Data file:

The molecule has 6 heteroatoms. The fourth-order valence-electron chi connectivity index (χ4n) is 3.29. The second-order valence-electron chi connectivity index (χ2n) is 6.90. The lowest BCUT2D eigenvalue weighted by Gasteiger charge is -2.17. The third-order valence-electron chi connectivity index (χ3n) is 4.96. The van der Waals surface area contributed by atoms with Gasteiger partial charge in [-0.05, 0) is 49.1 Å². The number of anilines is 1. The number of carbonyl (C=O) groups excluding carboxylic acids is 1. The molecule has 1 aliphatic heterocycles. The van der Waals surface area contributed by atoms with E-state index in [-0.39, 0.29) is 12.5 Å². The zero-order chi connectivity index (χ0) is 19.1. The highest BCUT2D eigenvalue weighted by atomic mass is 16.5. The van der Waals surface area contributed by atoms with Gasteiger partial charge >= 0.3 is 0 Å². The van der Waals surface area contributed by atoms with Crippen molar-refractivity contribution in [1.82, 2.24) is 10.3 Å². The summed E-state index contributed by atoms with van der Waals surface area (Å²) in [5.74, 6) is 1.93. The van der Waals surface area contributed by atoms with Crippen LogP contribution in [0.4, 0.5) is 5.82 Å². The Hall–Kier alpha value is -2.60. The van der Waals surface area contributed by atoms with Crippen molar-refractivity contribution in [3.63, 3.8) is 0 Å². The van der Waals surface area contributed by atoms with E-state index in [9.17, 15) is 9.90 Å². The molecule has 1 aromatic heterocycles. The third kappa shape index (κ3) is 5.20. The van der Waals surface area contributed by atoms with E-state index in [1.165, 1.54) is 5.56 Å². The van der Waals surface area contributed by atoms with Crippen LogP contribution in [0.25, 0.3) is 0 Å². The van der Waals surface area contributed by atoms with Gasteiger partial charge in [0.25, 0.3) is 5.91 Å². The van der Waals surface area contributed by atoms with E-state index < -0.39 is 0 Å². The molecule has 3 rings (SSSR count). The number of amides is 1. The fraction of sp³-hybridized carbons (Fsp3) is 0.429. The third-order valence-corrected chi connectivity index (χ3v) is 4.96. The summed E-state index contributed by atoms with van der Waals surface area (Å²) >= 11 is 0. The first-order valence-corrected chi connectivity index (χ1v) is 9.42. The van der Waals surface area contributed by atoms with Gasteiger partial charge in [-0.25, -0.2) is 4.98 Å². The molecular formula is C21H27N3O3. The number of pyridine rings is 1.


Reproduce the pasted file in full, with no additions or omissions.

The molecule has 6 heteroatoms. The fourth-order valence-electron chi connectivity index (χ4n) is 3.29. The second-order valence-electron chi connectivity index (χ2n) is 6.90. The lowest BCUT2D eigenvalue weighted by Gasteiger charge is -2.17. The third-order valence-electron chi connectivity index (χ3n) is 4.96. The van der Waals surface area contributed by atoms with Gasteiger partial charge in [-0.05, 0) is 49.1 Å². The number of anilines is 1. The number of carbonyl (C=O) groups excluding carboxylic acids is 1. The molecule has 1 aliphatic heterocycles. The van der Waals surface area contributed by atoms with E-state index in [-0.39, 0.29) is 12.5 Å². The zero-order chi connectivity index (χ0) is 19.1. The highest BCUT2D eigenvalue weighted by atomic mass is 16.5. The van der Waals surface area contributed by atoms with Gasteiger partial charge >= 0.3 is 0 Å². The van der Waals surface area contributed by atoms with Crippen molar-refractivity contribution in [1.82, 2.24) is 10.3 Å². The summed E-state index contributed by atoms with van der Waals surface area (Å²) in [5.74, 6) is 1.93. The van der Waals surface area contributed by atoms with Crippen LogP contribution in [0.4, 0.5) is 5.82 Å². The Hall–Kier alpha value is -2.60. The van der Waals surface area contributed by atoms with Crippen molar-refractivity contribution in [3.63, 3.8) is 0 Å². The van der Waals surface area contributed by atoms with E-state index in [9.17, 15) is 9.90 Å². The molecule has 1 aromatic heterocycles. The third kappa shape index (κ3) is 5.20. The van der Waals surface area contributed by atoms with E-state index in [1.165, 1.54) is 5.56 Å². The van der Waals surface area contributed by atoms with Crippen LogP contribution in [0.25, 0.3) is 0 Å². The van der Waals surface area contributed by atoms with Gasteiger partial charge in [0.25, 0.3) is 5.91 Å². The van der Waals surface area contributed by atoms with E-state index < -0.39 is 0 Å². The molecule has 3 rings (SSSR count). The number of amides is 1. The fraction of sp³-hybridized carbons (Fsp3) is 0.429. The third-order valence-corrected chi connectivity index (χ3v) is 4.96. The summed E-state index contributed by atoms with van der Waals surface area (Å²) >= 11 is 0. The first-order valence-corrected chi connectivity index (χ1v) is 9.42. The van der Waals surface area contributed by atoms with Gasteiger partial charge in [-0.25, -0.2) is 4.98 Å². The molecular formula is C21H27N3O3. The number of pyridine rings is 1.